anyway, according to what i've read online, and in that book, it says it is good to lift more than you can, with the assistance of a spotter. this is what happened my first day of working out, sort of. i was lifting more than i could, so i was doing heavy negatives on the way down, as i could not control the speed i was taking the weight down (uncurling my biceps). well, according to the book, it recommends that you only do one rep, and hold the weight (which is more than you can lift) at a position that is slightly before completing a full rotation, and hold it there for 1-6 seconds. if you can hold it for 7+ seconds you should add more weight. the concept is that if you hit your muscles hard with weight you can barely lift (and only with a spotter carrying some of the weight for you), that your brain will trigger muscle growth in that area, if you continue to hit that area, because your brain will think you need muscle there to prepare you for the next time you lift. the book says you can do more than one of these types of sets. now, honestly, i'm a bit skeptical about this. so, i read some other articles about it online, and they said that for someone looking to gain weight, or is a beginner, should add this one rep to the end of their regular routine. that's what i'll probably end up doing if i go with it. but, my question is, if i lift more than i can actually lift, won't i get sore after every workout? and if so, is that good or bad for muscle growth? if not, how is that possible? and has anyone tried the aforementioned 'intense workout' techniques? any frs?

by the way, i took note of this earlier, but decided to actually mention it now. regarding muscle growth when you're sore, Peter Parker said:

I was told your muscle won’t grow when you get that kind of soreness because of lactic acid build up.

but before that, DJBen said this about heavy negatives (which i am assuming is similar or the same as the intense training i was talking about), which is also sort of when you're sore:

They kill your muscles and really cause growth and strength gains

so, who's right and who's wrong?

Create Reality
10-18-2004, 07:40 PM
h2o, be very cautious with intense isometric workouts, as they have their disadvantages. These are a major increase in blood pressure and the possibility to perform the Valsalva maneuver. Plus it's been said that isometric contractions only develop the muscle fibers at a single point. This is opposed to dynamic contraction, which works the range of muscle flexed. While this may be beneficial in some cases, it does not really add to overall strength.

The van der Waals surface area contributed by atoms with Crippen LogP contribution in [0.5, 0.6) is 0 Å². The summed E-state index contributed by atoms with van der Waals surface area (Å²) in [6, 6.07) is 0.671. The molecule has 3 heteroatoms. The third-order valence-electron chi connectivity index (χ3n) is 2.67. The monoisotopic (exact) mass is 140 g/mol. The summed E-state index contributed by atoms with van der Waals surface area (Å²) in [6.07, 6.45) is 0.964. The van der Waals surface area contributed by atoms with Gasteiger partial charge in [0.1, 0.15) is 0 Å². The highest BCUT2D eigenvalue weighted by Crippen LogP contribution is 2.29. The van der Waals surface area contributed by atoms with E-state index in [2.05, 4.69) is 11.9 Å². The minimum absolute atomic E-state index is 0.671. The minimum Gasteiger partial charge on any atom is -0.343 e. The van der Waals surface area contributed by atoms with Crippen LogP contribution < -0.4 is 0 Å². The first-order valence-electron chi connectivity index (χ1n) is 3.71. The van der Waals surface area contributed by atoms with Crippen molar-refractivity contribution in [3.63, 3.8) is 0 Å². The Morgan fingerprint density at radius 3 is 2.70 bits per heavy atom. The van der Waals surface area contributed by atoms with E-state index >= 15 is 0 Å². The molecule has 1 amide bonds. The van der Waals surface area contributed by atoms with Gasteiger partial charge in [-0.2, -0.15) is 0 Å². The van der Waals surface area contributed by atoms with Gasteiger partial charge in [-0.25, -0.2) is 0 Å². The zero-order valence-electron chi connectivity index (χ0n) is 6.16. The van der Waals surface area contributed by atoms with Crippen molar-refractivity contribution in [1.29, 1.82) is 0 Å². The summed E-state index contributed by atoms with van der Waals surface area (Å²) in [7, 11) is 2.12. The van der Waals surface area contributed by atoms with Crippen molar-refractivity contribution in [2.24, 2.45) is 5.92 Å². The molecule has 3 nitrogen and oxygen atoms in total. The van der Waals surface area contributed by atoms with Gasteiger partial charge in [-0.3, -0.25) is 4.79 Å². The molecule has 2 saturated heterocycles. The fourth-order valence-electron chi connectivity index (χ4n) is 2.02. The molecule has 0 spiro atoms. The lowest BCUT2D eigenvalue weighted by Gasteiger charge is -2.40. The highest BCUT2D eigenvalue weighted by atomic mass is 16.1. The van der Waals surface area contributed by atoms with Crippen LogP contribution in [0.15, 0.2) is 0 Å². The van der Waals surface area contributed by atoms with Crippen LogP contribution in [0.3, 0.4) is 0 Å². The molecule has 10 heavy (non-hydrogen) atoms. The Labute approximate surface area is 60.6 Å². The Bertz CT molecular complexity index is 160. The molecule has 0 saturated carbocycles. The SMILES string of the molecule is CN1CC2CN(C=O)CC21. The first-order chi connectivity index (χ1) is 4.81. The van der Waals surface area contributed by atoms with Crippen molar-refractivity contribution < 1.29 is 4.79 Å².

Soma
10-18-2004, 09:05 PM
You have The Herpes.

h2o
10-20-2004, 01:18 AM
ok, i'm not sore anymore. but i do have one last question regarding soreness:

since working my biceps, i've been taking a carb shake 30min before and 30min after working out, and once at night/morning. i'm also taking in about 3000cal/day (including the shakes). the thing is, no matter how much i lift, even if it's more than i can, my muscles barely get sore. my legs are a bit sore from squats, but not much, and i barely feel a thing in my chest muscles after today. of course, no one was there to assist me in lifting more than i can, but i should feel something atleast, shouldn't i? or is this usually how it is when you drink a shake before and after workouts? not that i think it's good to be sore, but just that it's my first week lifting, and i should be sore, right?

h2o
10-20-2004, 01:23 AM
basically, i wanted to add, how do i know i'm really targeting my muscles well?

DJBen
10-20-2004, 07:45 AM
Train harder.

No really. Almost everyone can train harder. Push yourself.

"Forced reps are best done by yourself" ~ Franco

and I really do agree., even if it is slightly stupid.

h2o
10-20-2004, 03:07 PM
ok, thanks, i'll do forced reps by myself. finally, i know DIESEL rec'd using free weights for the bench press, but it's easier for me to push myself using a machine, because i can push the lever with my legs slightly to help out as i lift something really heavy. so should i still stick to the old fashion bench with a spotter, or does the machine do the same thing?

DJBen
10-20-2004, 03:11 PM
Erm... experiment with findind your failure limit when you have some lifting experience under your belt. I was just stressing the point that it's important, not you should try it right now.

Use free weights, and a spotter if you have to.

h2o
10-20-2004, 05:23 PM
ok, got it.

ak5
10-20-2004, 05:36 PM
Yea it happens to everyone that starts out,
I had it for nearly a week (less and less pain soreness)

Now usually, i get sore arms/biceps watever part 2 days after the workout :S

Hoppy
10-22-2004, 09:19 PM
I feel that using free weights makes for a better work out then machines. Machines work the major muscles just as well but having to keep the weights straight works the supporting muscles.


Also make sure you're giving your body enough time to recover or you will barely gain any muscle. I made that mistake when i started lifting.